Meeting of October 14, 2010

John Nagy on “Invisible Ink, Spycraft of the American Revolution”

man presenting

John Nagy

John’s presentation on gathering and transmitting military information during the Revolutionary War was very intriguing. The sophistication of codes designed for use to conceal information in letters is still being used today. They used alphabet matrices, cut out masks placed over written groups of words and words themselves that have different meanings. John showed us how sophisticated intelligence information was transmitted in colonial times. John is greatly welcome to come back even though his presentations are of another time period.

Invisible Ink book cover

Invisible Ink book cover

Mr. John Nagy, of Mount Laurel, New Jersey, is a founder and current president of the American Revolution Round Table of Philadelphia. He received his BA from Saint Francis University, Loretto, Pennsylvania, where he is now a Scholar in Residence. John received his MMS from Stevens Institute of Technology, Hoboken, New Jersey. John is a consultant for the William L. Clements Library at the University of Michigan on espionage and also an expert in antique documents. He was the source of information used in the very popular web page “Spy Letters of the American Revolution” from the collections of the Clements Library.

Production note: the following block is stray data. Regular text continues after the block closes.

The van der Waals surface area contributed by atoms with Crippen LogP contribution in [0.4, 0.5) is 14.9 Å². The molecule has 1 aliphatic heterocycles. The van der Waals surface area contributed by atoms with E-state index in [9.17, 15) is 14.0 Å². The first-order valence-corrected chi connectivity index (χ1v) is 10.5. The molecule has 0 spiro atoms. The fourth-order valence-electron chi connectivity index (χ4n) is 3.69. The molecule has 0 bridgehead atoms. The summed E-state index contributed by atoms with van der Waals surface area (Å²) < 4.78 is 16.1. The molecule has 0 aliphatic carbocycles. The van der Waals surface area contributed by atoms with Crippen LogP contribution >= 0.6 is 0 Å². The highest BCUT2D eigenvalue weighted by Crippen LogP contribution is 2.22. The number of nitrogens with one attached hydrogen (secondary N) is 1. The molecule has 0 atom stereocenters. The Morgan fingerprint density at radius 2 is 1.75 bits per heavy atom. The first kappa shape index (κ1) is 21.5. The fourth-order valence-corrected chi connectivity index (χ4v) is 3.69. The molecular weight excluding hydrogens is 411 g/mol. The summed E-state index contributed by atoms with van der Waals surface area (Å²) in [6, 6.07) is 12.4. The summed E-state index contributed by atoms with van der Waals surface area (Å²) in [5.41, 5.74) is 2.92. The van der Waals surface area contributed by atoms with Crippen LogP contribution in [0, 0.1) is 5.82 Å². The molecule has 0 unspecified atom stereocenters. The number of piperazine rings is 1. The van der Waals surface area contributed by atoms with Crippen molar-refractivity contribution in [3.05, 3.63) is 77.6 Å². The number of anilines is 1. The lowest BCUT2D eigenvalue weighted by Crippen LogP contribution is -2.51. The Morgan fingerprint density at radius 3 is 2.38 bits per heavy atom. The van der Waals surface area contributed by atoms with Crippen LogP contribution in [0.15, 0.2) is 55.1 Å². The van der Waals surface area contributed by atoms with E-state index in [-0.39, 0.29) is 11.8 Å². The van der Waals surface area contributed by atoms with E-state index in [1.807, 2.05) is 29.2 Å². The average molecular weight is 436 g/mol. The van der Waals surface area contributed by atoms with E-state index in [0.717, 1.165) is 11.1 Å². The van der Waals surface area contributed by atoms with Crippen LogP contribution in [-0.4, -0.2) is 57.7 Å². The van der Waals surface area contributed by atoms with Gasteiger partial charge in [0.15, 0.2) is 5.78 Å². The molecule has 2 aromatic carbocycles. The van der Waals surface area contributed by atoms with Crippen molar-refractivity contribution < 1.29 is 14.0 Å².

Released in December 2009, his book Invisible Ink: Spycraft of the American Revolution is based on two decades of primary research. John has appeared on the History Channel, C-Span, and local educational TV and is the subject of a one hour interview on the Pennsylvania Cable Network. He maintains a very busy speaking and book signing schedule at colleges, universities, historical societies, Revolutionary War reenactments, etc. His current speaking schedule is available here. John’s book, Rebellion in the Ranks — Mutinies in the American Revolution, won the American Revolution Round Table of Philadelphia’s “Thomas Fleming Book Award” for the best book on the American Revolution published in 2007. On his Revolutionary War expertise, the eminent historian David McCullough, author of John Adams and 1776, wrote “John Nagy, fellow historian and Revolutionary War scholar extraordinaire!”

October 2010 Newsletter